Brexit will see UK nations pull together, Boris Johnson says

But Scottish first minister Nicola Sturgeon reasserts Scotland’s desire to be part of EU

UK prime minister Boris Johnson giving his New Year’s message. Photograph: No 10 Downing Street /PA Wire

UK prime minister Boris Johnson giving his New Year’s message. Photograph: No 10 Downing Street /PA Wire

 

The first ferry crossings from Dover to Calais under Britain’s new trading terms with the European Union went smoothly on Friday as port authorities reported very light traffic in lorries.

UK government sources said many businesses had stockpiled goods in December to avoid possible disruption and predicted that the real test of the new arrangements would come next week.

Boris Johnson welcomed the end of the post-Brexit transition on New Year’s Eve as an opportunity for Britain to do things differently from its European neighbours.

“This is an amazing moment for this country,” he said. “We have our freedom in our hands and it is up to us to make the most of it. And I think it will be the overwhelming instinct of the people of this country to come together as one United Kingdom – England, Scotland, Wales and Northern Ireland working together to express our values around the world.”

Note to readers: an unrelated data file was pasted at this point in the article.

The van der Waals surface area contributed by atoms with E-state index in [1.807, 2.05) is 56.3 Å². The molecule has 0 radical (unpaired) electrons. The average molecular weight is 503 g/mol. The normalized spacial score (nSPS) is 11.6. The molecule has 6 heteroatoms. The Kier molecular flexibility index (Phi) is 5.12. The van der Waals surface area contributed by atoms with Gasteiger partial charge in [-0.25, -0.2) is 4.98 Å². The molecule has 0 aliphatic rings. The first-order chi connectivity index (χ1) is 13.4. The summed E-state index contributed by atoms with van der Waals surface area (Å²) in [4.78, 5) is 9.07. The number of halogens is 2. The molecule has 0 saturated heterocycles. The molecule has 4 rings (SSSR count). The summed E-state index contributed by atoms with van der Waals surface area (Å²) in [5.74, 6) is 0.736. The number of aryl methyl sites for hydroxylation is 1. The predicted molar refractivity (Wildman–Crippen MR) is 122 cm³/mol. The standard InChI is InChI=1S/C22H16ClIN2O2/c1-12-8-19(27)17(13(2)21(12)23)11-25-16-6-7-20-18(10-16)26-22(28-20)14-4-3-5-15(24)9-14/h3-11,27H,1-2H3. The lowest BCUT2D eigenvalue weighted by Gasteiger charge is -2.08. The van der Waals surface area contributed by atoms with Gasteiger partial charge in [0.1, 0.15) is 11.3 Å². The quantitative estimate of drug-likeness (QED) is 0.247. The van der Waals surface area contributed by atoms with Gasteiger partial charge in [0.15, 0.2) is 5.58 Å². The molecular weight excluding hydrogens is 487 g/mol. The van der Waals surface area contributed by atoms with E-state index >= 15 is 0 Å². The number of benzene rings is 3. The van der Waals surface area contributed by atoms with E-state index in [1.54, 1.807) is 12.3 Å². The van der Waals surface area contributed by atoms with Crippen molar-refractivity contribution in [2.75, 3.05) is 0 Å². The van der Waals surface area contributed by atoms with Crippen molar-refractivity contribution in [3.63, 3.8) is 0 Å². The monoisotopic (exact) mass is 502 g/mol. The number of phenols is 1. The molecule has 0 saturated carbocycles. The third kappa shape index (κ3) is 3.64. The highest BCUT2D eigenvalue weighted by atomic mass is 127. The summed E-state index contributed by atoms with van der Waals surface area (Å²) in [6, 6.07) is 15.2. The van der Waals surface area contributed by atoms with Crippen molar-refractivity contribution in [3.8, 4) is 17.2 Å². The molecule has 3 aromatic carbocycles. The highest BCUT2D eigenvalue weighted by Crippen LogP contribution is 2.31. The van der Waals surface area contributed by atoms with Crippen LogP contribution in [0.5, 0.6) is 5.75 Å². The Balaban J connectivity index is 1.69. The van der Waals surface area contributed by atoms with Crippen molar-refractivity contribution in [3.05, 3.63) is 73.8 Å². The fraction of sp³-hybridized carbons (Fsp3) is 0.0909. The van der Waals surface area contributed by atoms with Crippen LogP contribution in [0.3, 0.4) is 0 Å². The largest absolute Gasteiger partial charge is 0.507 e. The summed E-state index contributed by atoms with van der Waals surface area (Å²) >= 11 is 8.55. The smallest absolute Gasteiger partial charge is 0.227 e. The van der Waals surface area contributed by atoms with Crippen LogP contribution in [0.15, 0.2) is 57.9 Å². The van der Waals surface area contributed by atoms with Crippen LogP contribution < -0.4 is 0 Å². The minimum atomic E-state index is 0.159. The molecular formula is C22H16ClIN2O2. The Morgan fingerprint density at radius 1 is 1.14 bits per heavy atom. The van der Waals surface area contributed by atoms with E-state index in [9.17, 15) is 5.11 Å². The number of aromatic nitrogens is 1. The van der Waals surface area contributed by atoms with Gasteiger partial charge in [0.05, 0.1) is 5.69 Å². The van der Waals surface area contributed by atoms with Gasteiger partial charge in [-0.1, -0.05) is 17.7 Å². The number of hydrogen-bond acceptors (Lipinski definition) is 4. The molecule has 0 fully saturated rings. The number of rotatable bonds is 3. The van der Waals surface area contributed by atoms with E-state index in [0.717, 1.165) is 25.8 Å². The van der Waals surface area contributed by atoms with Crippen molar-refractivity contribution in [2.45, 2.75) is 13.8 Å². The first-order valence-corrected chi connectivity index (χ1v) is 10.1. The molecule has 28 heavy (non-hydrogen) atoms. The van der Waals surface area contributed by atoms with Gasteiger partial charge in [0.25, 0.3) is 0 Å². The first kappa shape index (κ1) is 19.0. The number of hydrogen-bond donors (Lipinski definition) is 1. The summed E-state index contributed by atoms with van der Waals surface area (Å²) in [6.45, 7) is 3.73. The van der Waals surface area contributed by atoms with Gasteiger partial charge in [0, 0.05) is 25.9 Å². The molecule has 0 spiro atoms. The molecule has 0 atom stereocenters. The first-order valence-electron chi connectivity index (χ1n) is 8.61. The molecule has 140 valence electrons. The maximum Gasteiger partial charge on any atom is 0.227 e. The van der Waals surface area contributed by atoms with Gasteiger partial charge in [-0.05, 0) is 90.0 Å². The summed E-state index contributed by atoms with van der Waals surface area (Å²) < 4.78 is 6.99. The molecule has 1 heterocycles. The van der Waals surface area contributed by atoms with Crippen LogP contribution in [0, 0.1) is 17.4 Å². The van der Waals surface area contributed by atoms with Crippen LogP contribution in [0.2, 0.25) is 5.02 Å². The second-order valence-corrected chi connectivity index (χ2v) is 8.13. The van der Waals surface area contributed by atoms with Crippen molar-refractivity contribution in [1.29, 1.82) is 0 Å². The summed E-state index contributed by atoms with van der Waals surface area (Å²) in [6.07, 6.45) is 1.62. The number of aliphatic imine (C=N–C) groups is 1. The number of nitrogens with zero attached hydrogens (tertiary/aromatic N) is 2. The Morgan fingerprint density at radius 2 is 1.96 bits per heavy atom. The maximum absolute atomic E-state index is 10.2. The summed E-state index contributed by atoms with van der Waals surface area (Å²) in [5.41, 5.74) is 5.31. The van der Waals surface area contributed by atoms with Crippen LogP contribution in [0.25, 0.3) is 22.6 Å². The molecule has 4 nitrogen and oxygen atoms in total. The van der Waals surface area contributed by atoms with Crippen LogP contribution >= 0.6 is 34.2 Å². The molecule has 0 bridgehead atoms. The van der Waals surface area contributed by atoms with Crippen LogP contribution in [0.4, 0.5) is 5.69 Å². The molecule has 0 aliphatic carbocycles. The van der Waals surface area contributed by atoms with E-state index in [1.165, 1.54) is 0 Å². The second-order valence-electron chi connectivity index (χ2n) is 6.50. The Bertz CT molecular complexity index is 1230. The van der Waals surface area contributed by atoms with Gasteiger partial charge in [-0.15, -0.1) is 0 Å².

Scotland’s first minister, Nicola Sturgeon, said her country found itself at the sharp end of Brexit, a choice a majority of Scots opposed and that she said was driven by values they did not share. Writing in The Irish Times, Ms Sturgeon said an independent Scotland within the EU would build a bridge to aid understanding between Europe and the UK.

“More and more people in Scotland believe our aspirations can best be met by continuing to contribute to the shared endeavour and solidarity that the EU represents,” she wrote. “Because of Brexit, we can now only do this as an independent member state in our own right. We have been inside the EU family of nations for nearly 50 years. We didn’t want to leave and we hope to join you again soon as an equal partner as we face the opportunities and challenges of the future together.”

Built on lies

In his New Year’s address from the Élysée Palace in Paris, French president Emmanuel Macron said Brexit was built on lies and praised the UK-EU trade and co-operation agreement as a deal that protected his country’s interests.

“A few days ago we reached an agreement to organise our future relations, defending our interests, our industries, our fishermen and our unity,” he said.

“The United Kingdom remains our neighbour but also our friend and ally. This choice of leaving Europe, this Brexit, was the child of European malaise and lots of lies and false promises.”

The trade and co-operation agreement does not cover Gibraltar, but in a last-minute deal announced on New Year’s Eve, Britain agreed that the territory should become part of the EU’s Schengen open borders area. UK foreign secretary Dominic Raab said further negotiations with the European Commission would lead to a treaty governing Gibraltar’s relationship with the EU.

“In the meantime, all sides are committed to mitigating the effects of the end of the transition period on Gibraltar, and in particular ensure border fluidity, which is clearly in the best interests of the people living on both sides,” he said.